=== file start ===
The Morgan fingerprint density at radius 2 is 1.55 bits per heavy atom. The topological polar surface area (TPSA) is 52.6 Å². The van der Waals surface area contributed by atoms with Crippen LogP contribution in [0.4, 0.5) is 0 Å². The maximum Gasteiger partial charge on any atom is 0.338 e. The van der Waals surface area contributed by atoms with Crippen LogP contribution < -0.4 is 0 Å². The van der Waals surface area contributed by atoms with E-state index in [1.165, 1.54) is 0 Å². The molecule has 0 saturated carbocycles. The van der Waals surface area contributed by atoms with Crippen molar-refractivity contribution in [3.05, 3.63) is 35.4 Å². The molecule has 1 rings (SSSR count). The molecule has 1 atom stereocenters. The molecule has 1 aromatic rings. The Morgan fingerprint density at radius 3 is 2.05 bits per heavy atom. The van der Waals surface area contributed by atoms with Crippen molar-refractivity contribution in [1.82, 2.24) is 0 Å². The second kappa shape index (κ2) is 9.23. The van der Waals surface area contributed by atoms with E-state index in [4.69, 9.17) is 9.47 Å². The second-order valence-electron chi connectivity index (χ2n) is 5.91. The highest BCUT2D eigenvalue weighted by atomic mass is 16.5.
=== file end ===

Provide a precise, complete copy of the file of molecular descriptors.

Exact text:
The Morgan fingerprint density at radius 2 is 1.55 bits per heavy atom. The topological polar surface area (TPSA) is 52.6 Å². The van der Waals surface area contributed by atoms with Crippen LogP contribution in [0.4, 0.5) is 0 Å². The maximum Gasteiger partial charge on any atom is 0.338 e. The van der Waals surface area contributed by atoms with Crippen LogP contribution < -0.4 is 0 Å². The van der Waals surface area contributed by atoms with E-state index in [1.165, 1.54) is 0 Å². The molecule has 0 saturated carbocycles. The van der Waals surface area contributed by atoms with Crippen molar-refractivity contribution in [3.05, 3.63) is 35.4 Å². The molecule has 1 rings (SSSR count). The molecule has 1 atom stereocenters. The molecule has 1 aromatic rings. The Morgan fingerprint density at radius 3 is 2.05 bits per heavy atom. The van der Waals surface area contributed by atoms with Crippen molar-refractivity contribution in [1.82, 2.24) is 0 Å². The second kappa shape index (κ2) is 9.23. The van der Waals surface area contributed by atoms with E-state index in [4.69, 9.17) is 9.47 Å². The second-order valence-electron chi connectivity index (χ2n) is 5.91. The highest BCUT2D eigenvalue weighted by atomic mass is 16.5.